Joiah: I ask because a lot of times when you’re trying to jam, it can be complicated at the beginning, especially regarding music theory, etc.
Alfa: I can’t say I don’t know any music theory. I know music theory; I just can’t read or write music. Because a lot of the time when I’m writing music, I don’t need the notation to communicate with my band. I can send them beats and be that this is your part to learn, and they can do so because they have good ears. Yeah. So they learned that, and then we can talk about things if we’re in the room. I’ll see how it goes. If I wrote the song, I know what’s going on in the music, and then I won’t be able to write it on paper and give them something to read. So music forces you to learn. It just doesn’t come from anywhere. It comes from somewhere. But you have to get up and search for yourself.
Joiah: Your new album, “Variables,” is dropping on the 21st of April, making it your 5th already. This work is connected to your journey as a musician and highlights the fact of having arrived this far while some of your peers didn’t and the joy of returning to performing gigs. You go in different musical directions from song one to ten, not maintaining a constant flow but embracing many.
Alfa: There’s more energy that I had from the live shows that I put into writing Variables, and also, the ten tracks sum up what I’m interested in. I’m interested in a wide range of music. So you can go from an actual song with jazz roots in it, and then you can go to a piece with just guitar and vocals or another song with strings, another with hip hop rapping on it, and things like that. So all these things, but I put them all in Variables, where I could have gotten down in ten different ways. So I could have done a whole album like one of these tracks, but I put them all in one album. And that’s what the Variables are: possibilities.
Joiah: Yes! It’s eclectic, indeed. It’s not just like you’re going in one direction is telling a story of different feelings and flows in a way. You start with a fast pace percussive jazz/fusion song (Foreword), to rap (Borderline), shifting to being more melodic and soft (Aged Eyes feat. Kaya Thomas -Dyke), celebrating your African roots (Apho) and finish with another high energy rhythmic song (4th of February & BC). One of the songs that captivated me, in particular, is “Borderline” because I love how you juxtapose the lyrics and play with them: “Everyday trauma normalized – you get family support, I support mine – When I’m bored, I’m borderline”.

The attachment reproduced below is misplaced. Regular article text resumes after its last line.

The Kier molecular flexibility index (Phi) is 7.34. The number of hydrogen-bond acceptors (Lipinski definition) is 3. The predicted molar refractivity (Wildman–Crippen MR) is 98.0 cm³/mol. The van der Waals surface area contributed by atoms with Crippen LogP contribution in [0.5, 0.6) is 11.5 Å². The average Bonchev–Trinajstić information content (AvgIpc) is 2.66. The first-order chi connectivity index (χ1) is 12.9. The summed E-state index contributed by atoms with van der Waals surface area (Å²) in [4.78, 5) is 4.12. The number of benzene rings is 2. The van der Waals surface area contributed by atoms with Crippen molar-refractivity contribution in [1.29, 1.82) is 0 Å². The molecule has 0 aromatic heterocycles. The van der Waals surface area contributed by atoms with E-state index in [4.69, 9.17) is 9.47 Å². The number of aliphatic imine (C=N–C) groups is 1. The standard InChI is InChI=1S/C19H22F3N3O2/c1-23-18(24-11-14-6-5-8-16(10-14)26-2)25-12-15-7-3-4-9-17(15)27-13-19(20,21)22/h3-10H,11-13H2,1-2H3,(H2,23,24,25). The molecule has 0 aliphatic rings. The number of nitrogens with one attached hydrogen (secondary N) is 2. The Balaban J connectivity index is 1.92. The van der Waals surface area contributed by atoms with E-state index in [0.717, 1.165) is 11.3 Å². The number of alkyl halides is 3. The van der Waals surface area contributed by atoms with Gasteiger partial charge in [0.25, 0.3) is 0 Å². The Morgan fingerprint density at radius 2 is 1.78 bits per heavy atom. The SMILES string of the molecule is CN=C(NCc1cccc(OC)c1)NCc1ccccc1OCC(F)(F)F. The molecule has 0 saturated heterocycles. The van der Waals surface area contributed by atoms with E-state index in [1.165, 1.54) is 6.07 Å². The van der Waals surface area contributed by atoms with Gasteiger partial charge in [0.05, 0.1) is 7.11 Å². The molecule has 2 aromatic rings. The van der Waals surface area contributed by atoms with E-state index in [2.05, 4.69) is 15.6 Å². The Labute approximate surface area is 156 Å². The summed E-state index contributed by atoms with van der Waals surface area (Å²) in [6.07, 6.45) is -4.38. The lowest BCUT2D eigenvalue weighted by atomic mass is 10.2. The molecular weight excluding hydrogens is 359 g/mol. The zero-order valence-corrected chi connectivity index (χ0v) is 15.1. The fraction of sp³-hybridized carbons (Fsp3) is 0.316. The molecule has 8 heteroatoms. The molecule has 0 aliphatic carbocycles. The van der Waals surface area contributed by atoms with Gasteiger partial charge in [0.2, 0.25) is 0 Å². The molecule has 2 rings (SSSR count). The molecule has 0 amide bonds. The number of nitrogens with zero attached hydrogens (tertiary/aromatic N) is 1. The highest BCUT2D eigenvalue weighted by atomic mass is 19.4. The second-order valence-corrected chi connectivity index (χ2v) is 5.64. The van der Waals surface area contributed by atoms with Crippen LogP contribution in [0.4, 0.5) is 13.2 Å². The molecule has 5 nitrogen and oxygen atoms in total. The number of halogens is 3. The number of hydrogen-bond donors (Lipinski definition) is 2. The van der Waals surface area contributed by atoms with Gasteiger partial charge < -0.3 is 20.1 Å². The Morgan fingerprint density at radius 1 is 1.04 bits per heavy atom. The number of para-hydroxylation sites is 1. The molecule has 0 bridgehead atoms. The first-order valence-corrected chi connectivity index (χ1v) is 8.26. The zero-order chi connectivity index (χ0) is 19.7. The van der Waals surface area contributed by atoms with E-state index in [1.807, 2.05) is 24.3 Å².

Alfa: I like hip-hop that speaks. I like raps where people have messages for you, but I understand that if you put a message in every song, people will think you’re some political rapper, and nobody wants to be preached at. So I like to rap, once or twice, to say what I think, and then it doesn’t seem like it’s too much. I’m just saying, talking about my experience and things like that. So Borderline is a song that does that. But there could be a whole album of borderline that sounds like I’m just shouting at you for the entire album. But in this case, there’s only one track. It’s like, you get to see my perspective. But you don’t feel like I’m overwhelming you with my view. You know, some days I’d wake up, and I feel like how I felt on that song, but other days, I feel like I’m in jazz mode. I want to hear instrumental music.
Joiah: In previous interviews, you’ve stated that your approach to music creation can be described as ” free-style”, can you please elaborate more on that?
Alfa: Yeah. Oh, it’s just I want to represent myself and who I am, and I’m not always in the same mood every day, you know, so the album is just what I am altogether, but one of the one tracks on there is maybe how I feel and one day. So you have to put everything in there because no human being is like one way all the time in another way. They always have everyone’s balanced, you know, everyone has a range of things they think, so I just put that in the music.
Joiah: The single “Apho” video shows beautiful visuals of colors dancing with each other: shades of blue and purple, a little tint of yellow splashing here and there, and images blending with the overall picturesque canvas. Is there a particular reason why these colors pop out and why there are on the cover of your album? I ask because music could be relatable with color as it can with a person’s mood.
Alfa: Yes, indeed. Kaya Thomas did the album artwork. She did the theme on blu rays, and after that, we sent the artwork and some texts to an Australian videographer ; we said to make some animation based on this artwork. So he used the themes and the colors, then made the full visuals for the entire album. She made the artwork freely. Kaya doesn’t paint like that. Usually, we’d make an arrangement on a table and she’ll copy and paint it. But I told her, for this album, to paint something just blindly. It can be anything, and then I’ll make meaning from it based on what I think it means. So I saw outer space underwater sort of free figures, I saw all these things that I saw based on the painting, so I wrote everything down that I saw. Then we sent it to sport in Australia, and the videographer kept it true to the artwork. The blue suits this album’s sound, whether that’s my brain making it fit, because it’s, you know, or whether it just works because you don’t know the power of music and visuals, so I can’t say that. I am trying to figure out what it’s doing.